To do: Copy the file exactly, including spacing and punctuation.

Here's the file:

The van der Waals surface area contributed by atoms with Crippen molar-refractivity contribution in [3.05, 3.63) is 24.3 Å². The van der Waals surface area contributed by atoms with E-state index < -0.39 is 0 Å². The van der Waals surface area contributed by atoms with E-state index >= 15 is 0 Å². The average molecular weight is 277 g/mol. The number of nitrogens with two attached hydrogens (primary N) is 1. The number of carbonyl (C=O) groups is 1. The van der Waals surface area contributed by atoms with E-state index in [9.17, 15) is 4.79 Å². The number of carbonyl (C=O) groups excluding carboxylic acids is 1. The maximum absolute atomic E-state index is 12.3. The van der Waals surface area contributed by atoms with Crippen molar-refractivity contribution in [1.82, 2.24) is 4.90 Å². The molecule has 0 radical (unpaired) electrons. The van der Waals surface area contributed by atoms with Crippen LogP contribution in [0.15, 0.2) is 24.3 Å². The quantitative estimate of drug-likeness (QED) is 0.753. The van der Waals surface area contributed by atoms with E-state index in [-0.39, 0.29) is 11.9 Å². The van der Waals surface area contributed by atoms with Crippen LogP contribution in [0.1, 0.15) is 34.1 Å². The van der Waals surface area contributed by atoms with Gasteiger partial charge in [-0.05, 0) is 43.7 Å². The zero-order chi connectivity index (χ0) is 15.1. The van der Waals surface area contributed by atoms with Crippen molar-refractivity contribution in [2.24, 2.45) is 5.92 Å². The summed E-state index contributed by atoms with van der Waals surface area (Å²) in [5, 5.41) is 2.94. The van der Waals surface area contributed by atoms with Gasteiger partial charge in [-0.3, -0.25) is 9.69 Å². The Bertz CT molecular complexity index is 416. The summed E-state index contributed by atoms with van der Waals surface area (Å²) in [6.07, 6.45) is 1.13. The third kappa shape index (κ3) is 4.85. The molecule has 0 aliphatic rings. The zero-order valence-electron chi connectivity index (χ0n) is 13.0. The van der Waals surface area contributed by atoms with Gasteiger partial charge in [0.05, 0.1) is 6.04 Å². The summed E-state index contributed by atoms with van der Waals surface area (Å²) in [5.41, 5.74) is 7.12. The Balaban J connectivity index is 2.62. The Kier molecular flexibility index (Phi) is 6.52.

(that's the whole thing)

The van der Waals surface area contributed by atoms with Crippen molar-refractivity contribution in [3.05, 3.63) is 24.3 Å². The van der Waals surface area contributed by atoms with E-state index < -0.39 is 0 Å². The van der Waals surface area contributed by atoms with E-state index >= 15 is 0 Å². The average molecular weight is 277 g/mol. The number of nitrogens with two attached hydrogens (primary N) is 1. The number of carbonyl (C=O) groups is 1. The van der Waals surface area contributed by atoms with E-state index in [9.17, 15) is 4.79 Å². The number of carbonyl (C=O) groups excluding carboxylic acids is 1. The maximum absolute atomic E-state index is 12.3. The van der Waals surface area contributed by atoms with Crippen molar-refractivity contribution in [1.82, 2.24) is 4.90 Å². The molecule has 0 radical (unpaired) electrons. The van der Waals surface area contributed by atoms with Crippen LogP contribution in [0.15, 0.2) is 24.3 Å². The quantitative estimate of drug-likeness (QED) is 0.753. The van der Waals surface area contributed by atoms with E-state index in [-0.39, 0.29) is 11.9 Å². The van der Waals surface area contributed by atoms with Crippen LogP contribution in [0.1, 0.15) is 34.1 Å². The van der Waals surface area contributed by atoms with Gasteiger partial charge in [-0.05, 0) is 43.7 Å². The zero-order chi connectivity index (χ0) is 15.1. The van der Waals surface area contributed by atoms with Crippen molar-refractivity contribution in [2.24, 2.45) is 5.92 Å². The summed E-state index contributed by atoms with van der Waals surface area (Å²) in [5, 5.41) is 2.94. The van der Waals surface area contributed by atoms with Gasteiger partial charge in [-0.3, -0.25) is 9.69 Å². The Bertz CT molecular complexity index is 416. The summed E-state index contributed by atoms with van der Waals surface area (Å²) in [6.07, 6.45) is 1.13. The third kappa shape index (κ3) is 4.85. The molecule has 0 aliphatic rings. The zero-order valence-electron chi connectivity index (χ0n) is 13.0. The van der Waals surface area contributed by atoms with Gasteiger partial charge in [0.05, 0.1) is 6.04 Å². The summed E-state index contributed by atoms with van der Waals surface area (Å²) in [5.41, 5.74) is 7.12. The Balaban J connectivity index is 2.62. The Kier molecular flexibility index (Phi) is 6.52.